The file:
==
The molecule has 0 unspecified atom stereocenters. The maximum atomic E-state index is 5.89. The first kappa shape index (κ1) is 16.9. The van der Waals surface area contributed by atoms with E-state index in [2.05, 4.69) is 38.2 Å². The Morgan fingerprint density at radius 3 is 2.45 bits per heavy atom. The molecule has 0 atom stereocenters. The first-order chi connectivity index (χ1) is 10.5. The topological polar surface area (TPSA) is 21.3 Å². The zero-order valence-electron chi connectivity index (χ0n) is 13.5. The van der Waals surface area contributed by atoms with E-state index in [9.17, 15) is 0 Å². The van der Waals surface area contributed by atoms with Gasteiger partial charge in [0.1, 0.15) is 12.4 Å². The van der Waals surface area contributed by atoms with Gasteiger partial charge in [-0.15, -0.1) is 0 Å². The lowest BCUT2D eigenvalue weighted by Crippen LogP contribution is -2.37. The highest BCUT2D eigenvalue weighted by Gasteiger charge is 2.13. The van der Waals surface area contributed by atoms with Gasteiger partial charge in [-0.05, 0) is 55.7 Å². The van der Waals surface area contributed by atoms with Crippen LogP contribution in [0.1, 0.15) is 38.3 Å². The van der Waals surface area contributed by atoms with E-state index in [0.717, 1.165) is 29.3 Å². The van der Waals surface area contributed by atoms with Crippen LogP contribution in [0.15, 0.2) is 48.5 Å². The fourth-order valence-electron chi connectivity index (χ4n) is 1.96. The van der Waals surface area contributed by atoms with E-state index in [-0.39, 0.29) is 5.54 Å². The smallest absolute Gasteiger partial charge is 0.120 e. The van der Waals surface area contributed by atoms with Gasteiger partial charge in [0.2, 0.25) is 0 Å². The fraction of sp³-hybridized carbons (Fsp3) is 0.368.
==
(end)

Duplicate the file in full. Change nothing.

The molecule has 0 unspecified atom stereocenters. The maximum atomic E-state index is 5.89. The first kappa shape index (κ1) is 16.9. The van der Waals surface area contributed by atoms with E-state index in [2.05, 4.69) is 38.2 Å². The Morgan fingerprint density at radius 3 is 2.45 bits per heavy atom. The molecule has 0 atom stereocenters. The first-order chi connectivity index (χ1) is 10.5. The topological polar surface area (TPSA) is 21.3 Å². The zero-order valence-electron chi connectivity index (χ0n) is 13.5. The van der Waals surface area contributed by atoms with E-state index in [9.17, 15) is 0 Å². The van der Waals surface area contributed by atoms with Gasteiger partial charge in [0.1, 0.15) is 12.4 Å². The van der Waals surface area contributed by atoms with Gasteiger partial charge in [-0.15, -0.1) is 0 Å². The lowest BCUT2D eigenvalue weighted by Crippen LogP contribution is -2.37. The highest BCUT2D eigenvalue weighted by Gasteiger charge is 2.13. The van der Waals surface area contributed by atoms with Gasteiger partial charge in [-0.05, 0) is 55.7 Å². The van der Waals surface area contributed by atoms with Crippen LogP contribution in [0.1, 0.15) is 38.3 Å². The van der Waals surface area contributed by atoms with E-state index in [0.717, 1.165) is 29.3 Å². The van der Waals surface area contributed by atoms with Crippen LogP contribution in [0.15, 0.2) is 48.5 Å². The fourth-order valence-electron chi connectivity index (χ4n) is 1.96. The van der Waals surface area contributed by atoms with E-state index in [-0.39, 0.29) is 5.54 Å². The smallest absolute Gasteiger partial charge is 0.120 e. The van der Waals surface area contributed by atoms with Gasteiger partial charge in [0.2, 0.25) is 0 Å². The fraction of sp³-hybridized carbons (Fsp3) is 0.368.